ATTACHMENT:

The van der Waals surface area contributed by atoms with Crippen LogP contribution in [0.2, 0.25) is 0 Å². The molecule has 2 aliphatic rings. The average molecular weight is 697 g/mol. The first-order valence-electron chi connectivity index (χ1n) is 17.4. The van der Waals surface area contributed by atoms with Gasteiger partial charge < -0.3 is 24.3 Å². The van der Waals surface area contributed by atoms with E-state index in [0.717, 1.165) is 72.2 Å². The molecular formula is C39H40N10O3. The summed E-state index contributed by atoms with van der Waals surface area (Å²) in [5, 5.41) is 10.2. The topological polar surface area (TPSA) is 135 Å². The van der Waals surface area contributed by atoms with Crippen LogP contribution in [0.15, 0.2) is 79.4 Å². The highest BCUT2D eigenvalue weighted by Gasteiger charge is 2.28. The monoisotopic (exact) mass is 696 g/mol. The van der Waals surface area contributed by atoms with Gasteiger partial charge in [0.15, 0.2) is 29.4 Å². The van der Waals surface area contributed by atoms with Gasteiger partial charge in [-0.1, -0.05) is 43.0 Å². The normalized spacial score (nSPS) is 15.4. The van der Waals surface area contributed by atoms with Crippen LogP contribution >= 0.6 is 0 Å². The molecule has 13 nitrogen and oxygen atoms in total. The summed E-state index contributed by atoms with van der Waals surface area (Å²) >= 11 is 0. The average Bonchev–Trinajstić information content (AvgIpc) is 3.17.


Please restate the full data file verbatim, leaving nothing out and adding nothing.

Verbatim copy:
The van der Waals surface area contributed by atoms with Crippen LogP contribution in [0.2, 0.25) is 0 Å². The molecule has 2 aliphatic rings. The average molecular weight is 697 g/mol. The first-order valence-electron chi connectivity index (χ1n) is 17.4. The van der Waals surface area contributed by atoms with Gasteiger partial charge < -0.3 is 24.3 Å². The van der Waals surface area contributed by atoms with E-state index in [0.717, 1.165) is 72.2 Å². The molecular formula is C39H40N10O3. The summed E-state index contributed by atoms with van der Waals surface area (Å²) in [5, 5.41) is 10.2. The topological polar surface area (TPSA) is 135 Å². The van der Waals surface area contributed by atoms with Crippen LogP contribution in [0.15, 0.2) is 79.4 Å². The highest BCUT2D eigenvalue weighted by Gasteiger charge is 2.28. The monoisotopic (exact) mass is 696 g/mol. The van der Waals surface area contributed by atoms with Gasteiger partial charge in [0.15, 0.2) is 29.4 Å². The van der Waals surface area contributed by atoms with Gasteiger partial charge in [-0.1, -0.05) is 43.0 Å². The normalized spacial score (nSPS) is 15.4. The van der Waals surface area contributed by atoms with Crippen LogP contribution >= 0.6 is 0 Å². The molecule has 13 nitrogen and oxygen atoms in total. The summed E-state index contributed by atoms with van der Waals surface area (Å²) >= 11 is 0. The average Bonchev–Trinajstić information content (AvgIpc) is 3.17.